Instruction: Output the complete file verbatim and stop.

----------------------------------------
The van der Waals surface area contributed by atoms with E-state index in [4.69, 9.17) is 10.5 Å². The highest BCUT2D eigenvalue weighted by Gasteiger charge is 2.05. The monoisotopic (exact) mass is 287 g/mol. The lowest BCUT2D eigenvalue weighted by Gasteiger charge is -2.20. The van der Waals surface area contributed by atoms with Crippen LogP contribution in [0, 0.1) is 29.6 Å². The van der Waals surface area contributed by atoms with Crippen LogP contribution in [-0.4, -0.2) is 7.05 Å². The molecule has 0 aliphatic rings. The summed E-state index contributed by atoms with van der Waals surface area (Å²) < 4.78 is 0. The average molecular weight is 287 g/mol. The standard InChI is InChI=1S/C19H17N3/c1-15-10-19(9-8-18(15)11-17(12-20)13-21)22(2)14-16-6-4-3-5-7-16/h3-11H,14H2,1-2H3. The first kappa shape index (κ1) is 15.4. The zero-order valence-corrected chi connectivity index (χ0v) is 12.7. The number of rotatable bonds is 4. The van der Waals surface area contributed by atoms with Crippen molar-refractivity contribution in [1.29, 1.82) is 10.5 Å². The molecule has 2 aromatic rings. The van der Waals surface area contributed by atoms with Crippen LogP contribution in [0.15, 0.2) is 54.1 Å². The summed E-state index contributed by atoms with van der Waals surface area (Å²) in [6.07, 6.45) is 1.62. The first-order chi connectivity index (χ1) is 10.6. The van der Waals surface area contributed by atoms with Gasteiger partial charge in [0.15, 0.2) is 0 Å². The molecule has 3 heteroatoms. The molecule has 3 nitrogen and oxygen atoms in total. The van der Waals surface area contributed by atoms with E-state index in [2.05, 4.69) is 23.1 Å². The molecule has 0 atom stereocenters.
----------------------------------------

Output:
The van der Waals surface area contributed by atoms with E-state index in [4.69, 9.17) is 10.5 Å². The highest BCUT2D eigenvalue weighted by Gasteiger charge is 2.05. The monoisotopic (exact) mass is 287 g/mol. The lowest BCUT2D eigenvalue weighted by Gasteiger charge is -2.20. The van der Waals surface area contributed by atoms with Crippen LogP contribution in [0, 0.1) is 29.6 Å². The van der Waals surface area contributed by atoms with Crippen LogP contribution in [-0.4, -0.2) is 7.05 Å². The molecule has 0 aliphatic rings. The summed E-state index contributed by atoms with van der Waals surface area (Å²) < 4.78 is 0. The average molecular weight is 287 g/mol. The standard InChI is InChI=1S/C19H17N3/c1-15-10-19(9-8-18(15)11-17(12-20)13-21)22(2)14-16-6-4-3-5-7-16/h3-11H,14H2,1-2H3. The first kappa shape index (κ1) is 15.4. The zero-order valence-corrected chi connectivity index (χ0v) is 12.7. The number of rotatable bonds is 4. The van der Waals surface area contributed by atoms with Crippen molar-refractivity contribution in [1.29, 1.82) is 10.5 Å². The molecule has 2 aromatic rings. The van der Waals surface area contributed by atoms with Crippen LogP contribution in [0.15, 0.2) is 54.1 Å². The summed E-state index contributed by atoms with van der Waals surface area (Å²) in [6.07, 6.45) is 1.62. The first-order chi connectivity index (χ1) is 10.6. The van der Waals surface area contributed by atoms with Gasteiger partial charge in [0.15, 0.2) is 0 Å². The molecule has 3 heteroatoms. The molecule has 3 nitrogen and oxygen atoms in total. The van der Waals surface area contributed by atoms with E-state index in [2.05, 4.69) is 23.1 Å². The molecule has 0 atom stereocenters.